The lovely Melissa Montovani of YA Book Shelf sent me five questions to answer for my very own #ArmchairBEA interview. You can follow Melissa on Twitter at @YABookShelf.
1. You sold your first novel in the romance genre back in 1997. What made you decide to switch to writing young adult fiction?
Two things pushed me to switch to YA. First, I had had the opportunity to judge a couple of YA novels in the Romance Writers of America RITA competition. RWA awards RITAs to the best romances of the year in several categories, including young adult. I found I really enjoyed those YA books and that got me thinking about writing one myself.
The second “inciting incident” (heh, incorporated a writer term there) was the difficulty I was having in writing a romance proposal that my editor liked enough to buy. I’d written 10 books for Harlequin’s Special Edition line. I was looking to enter into a new contract with them. But my editor passed on every proposal I sent him.
During that time, I started toying with the idea of taking a screenplay I’d written years ago and re-casting it as a YA novel. Since there was a lag between when I’d send my editor a given proposal (I ended up sending a total of 5) and when I’d hear back from him, I started working on my YA idea during the gaps. I’d finished a rough draft by the time I got the fifth turn down from my editor and decided that I’d focus all my energies on YA.
2. What type of research did you need to do for your new Dystopian YA novel, Tankborn?
I had to research genetics, the Indian caste system and other aspects of Indian society, Hindu and Sanskrit names and words, and little odds and ends having to do with the geography of Loka, the planet that Tankborn takes place on.
3. How does blogging figure into your self-promotion system?
At this point, I’m just trying to get my name out there in the YA world. My goal is to blog twice a week, although sometimes that just doesn’t happen. I’m actually much more active on Twitter than on my blog, simply because a Tweet is so much shorter. But my blog does appear on my website as well, so that helps keep my website fresh.
I think when I get closer to Tankborn’s release date I’ll probably get more active on the blog, maybe do some contests and announce appearances and signings.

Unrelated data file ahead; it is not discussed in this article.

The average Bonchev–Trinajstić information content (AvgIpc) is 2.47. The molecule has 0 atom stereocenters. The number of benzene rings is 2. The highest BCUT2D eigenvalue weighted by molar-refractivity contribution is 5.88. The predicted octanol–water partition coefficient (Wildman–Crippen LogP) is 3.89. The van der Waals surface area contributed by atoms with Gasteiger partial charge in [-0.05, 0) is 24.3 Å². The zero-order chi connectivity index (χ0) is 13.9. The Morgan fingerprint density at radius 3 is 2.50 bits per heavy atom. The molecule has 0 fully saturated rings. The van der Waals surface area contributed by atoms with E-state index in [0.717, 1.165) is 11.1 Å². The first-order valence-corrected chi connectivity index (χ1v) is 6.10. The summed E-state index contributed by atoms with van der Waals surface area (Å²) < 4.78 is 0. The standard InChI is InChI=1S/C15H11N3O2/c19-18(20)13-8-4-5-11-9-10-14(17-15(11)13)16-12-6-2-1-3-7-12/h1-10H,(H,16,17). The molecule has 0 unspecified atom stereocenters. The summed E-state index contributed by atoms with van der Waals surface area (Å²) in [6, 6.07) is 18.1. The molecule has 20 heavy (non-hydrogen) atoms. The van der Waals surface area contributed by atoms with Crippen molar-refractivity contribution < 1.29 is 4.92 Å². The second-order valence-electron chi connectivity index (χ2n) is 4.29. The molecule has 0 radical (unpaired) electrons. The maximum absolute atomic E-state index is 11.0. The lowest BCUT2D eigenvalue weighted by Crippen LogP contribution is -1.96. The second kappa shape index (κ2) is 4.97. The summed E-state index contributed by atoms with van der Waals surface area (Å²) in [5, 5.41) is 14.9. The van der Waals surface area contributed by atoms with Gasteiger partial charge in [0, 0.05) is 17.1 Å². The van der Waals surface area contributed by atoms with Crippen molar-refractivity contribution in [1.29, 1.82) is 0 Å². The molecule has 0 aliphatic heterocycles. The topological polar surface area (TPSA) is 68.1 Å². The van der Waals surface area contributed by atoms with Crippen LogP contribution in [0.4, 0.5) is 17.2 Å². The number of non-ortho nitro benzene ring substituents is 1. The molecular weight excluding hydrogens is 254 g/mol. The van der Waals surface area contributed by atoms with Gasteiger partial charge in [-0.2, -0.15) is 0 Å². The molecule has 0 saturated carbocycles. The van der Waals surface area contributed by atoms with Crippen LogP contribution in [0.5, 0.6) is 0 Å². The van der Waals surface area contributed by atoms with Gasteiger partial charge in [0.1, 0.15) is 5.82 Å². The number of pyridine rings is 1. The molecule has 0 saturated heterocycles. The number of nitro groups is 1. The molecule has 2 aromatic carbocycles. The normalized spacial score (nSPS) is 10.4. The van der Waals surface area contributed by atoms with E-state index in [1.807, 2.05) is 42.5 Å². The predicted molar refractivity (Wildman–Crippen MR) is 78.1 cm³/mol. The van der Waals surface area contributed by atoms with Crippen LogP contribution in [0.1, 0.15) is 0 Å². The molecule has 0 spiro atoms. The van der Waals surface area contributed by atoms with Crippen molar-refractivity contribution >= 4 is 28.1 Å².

4. As someone who has never been to BEA, I’m always interested to know more about the good and bad points about attending. Can you tell my readers and me what were the three best and less-than-great experiences you had at BEA in L.A. years ago?
Best: 1) I did an autograph session in the RWA booth and got to meet many readers. 2) I got to score many books. 3) I got to meet editors, including the one who was considering a book of mine at the time.
Less-than-great: 1) The place is huge, so there’s too much to see 2) I only went the one day, so I missed many of the authors I would have liked to have met/heard speak. 3) Can’t think of a 3rd!
5. Adult readers often worry that a lot of contemporary and dystopian YA is a little too dark and cynical for teen readers. What would you say to those who critiqued Tankborn (or other novels in these genres) on this basis?
Of those who have read Tankborn, no one has described it as dark and cynical. I don’t think it’s nearly as dark as some, although with the issues it raises, I wouldn’t call it a light read either.
What I think is key to most dystopian novels, despite their dark cynicism, is that they make the reader think. Their stories are often metaphors for aspects of our current society. Scott Westerfeld’s Extras is an excellent example of that. In Extras, the economy is based on fame, an element of our current society that sometimes gets way out of hand. By the same token, Suzanne Collins’s Hunger Games takes on our morbid fascination with reality television. It’s not too hard to imagine a show like the Hunger Games on TV in the not too distant future.
Just as earlier, classic dystopian/SF books (e.g., 1984, Fahrenheit 451) held up a mirror to current society, these newer dystopian YAs are doing the same. If it causes us to stop and think, to maybe do things differently (better) in the future, I think that’s a good thing.